As you drive north, away from the lake, look back and see that it goes on much further than you would think from your first view of the lake. You are now heading towards Bodie, be careful as there is only one often overlooked sign indicating the Bodie turnoff and that is a right turn then 12 miles. Once on the way to Bodie, civilization quickly fades and the road eventually turns to gravel. Watch out for the hillside shepherd and his dogs in the meadow on the right, very European! Once in Bodie, head to the museum. This is where you will pick up your passes for the Gold Stamping Mill Tour. Only a few bucks, but well worth it in history, local color, and interesting information about a bygone era. Tours are at 11:00 am and 1:00 pm daily. If you can’t take a tour, take a moment to ask one of the docents or rangers, they have in-depth knowledge and seem to really enjoy sharing it!
Here we have to decide which way to go after Bodie, back to Yosemite or to Lake Tahoe. Once the weather turns and it starts to snow, maybe in late October or early November, Tioga Pass will be closed to traffic until late May or early June of the following year. The next closest junction that clears up for the winter is Highway 88, a bit north of us, but another lovely drive! If you’ve planned your trip when the pass is closed, after Bodie, stay on 395 toward Tahoe, where you’ll have several options to continue your explorations, either east to Nevada or west to California.
If you travel in the summer months with the open pass, we backtrack a bit. After Bodie, return to Hwy 395 and south again to Hwy 120 at Lee Vining and turn right towards Yosemite. Stop for dinner at the Mobile gas station on your left. This is the Whoa Nelly Deli, signposted “Restaurant” and it’s a wonderful quick and low-key stop for a snack, lunch or full gourmet dinner…always delicious and at a very fair price. The Whoa Nelly Deli is only open while Tioga Pass is open. Preferred seating would be outside at a picnic table overlooking Mono Lake.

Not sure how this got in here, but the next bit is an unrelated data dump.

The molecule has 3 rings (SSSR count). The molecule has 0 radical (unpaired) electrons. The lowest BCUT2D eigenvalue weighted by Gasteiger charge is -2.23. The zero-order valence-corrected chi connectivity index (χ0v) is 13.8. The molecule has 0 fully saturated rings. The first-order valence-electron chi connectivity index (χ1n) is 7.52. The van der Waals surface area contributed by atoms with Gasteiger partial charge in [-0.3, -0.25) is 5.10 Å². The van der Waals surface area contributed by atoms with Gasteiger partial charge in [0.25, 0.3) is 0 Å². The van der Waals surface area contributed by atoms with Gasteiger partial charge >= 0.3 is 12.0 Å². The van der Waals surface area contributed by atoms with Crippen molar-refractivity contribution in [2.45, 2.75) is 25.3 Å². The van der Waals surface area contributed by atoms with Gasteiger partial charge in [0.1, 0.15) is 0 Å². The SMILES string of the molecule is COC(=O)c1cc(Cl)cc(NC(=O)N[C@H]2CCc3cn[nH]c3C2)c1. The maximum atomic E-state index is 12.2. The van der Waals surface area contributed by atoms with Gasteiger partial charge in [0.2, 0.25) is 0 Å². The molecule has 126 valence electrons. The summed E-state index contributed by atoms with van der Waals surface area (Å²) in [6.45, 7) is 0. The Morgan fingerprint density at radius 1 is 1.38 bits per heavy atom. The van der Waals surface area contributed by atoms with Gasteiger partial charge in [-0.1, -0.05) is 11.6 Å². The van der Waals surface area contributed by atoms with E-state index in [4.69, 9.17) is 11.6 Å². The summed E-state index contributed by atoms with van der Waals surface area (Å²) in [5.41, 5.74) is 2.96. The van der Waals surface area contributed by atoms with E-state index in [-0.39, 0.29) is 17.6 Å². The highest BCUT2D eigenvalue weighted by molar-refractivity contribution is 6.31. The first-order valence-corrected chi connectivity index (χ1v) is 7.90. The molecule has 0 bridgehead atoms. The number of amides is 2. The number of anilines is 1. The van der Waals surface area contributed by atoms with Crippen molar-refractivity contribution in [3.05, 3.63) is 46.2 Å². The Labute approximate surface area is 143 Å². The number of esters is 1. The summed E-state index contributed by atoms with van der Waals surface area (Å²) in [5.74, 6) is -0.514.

Going up the “hill”, you will soon reach the pinnacle, Tioga Pass. Stopping along the way for photo shoots is highly recommended, as well as enjoying a few days in the park. http://www.nps.gov/yose is the official website for Yosemite National Park and can provide the traveler with plenty of travel planning tools.
Coming out of the park if you are heading to San Francisco, you will return to Highway 120, past Crane Flat and out the Big Oak entrance, or exit in this case. Your next stop should be the gold rush town of Groveland. Interesting spots here include the museum at the intersection of 120 and Ferretti Road, open daily from 1-4 p.m. The Iron Door Saloon is a step back in time, and Mountain Sage is a destination in its own right, a wonderful stop on cafe, gardens and nursery, hammock garden, arts, crafts, books and sitting nooks. Another place where one could spend the day. They also have wireless here if you need an internet connection.
If Groveland is a place to sleep, http://www.StayNearYosemite.com can offer a diverse selection of lodging options in the area and http://www.groveland.org can provide a preview of dining options.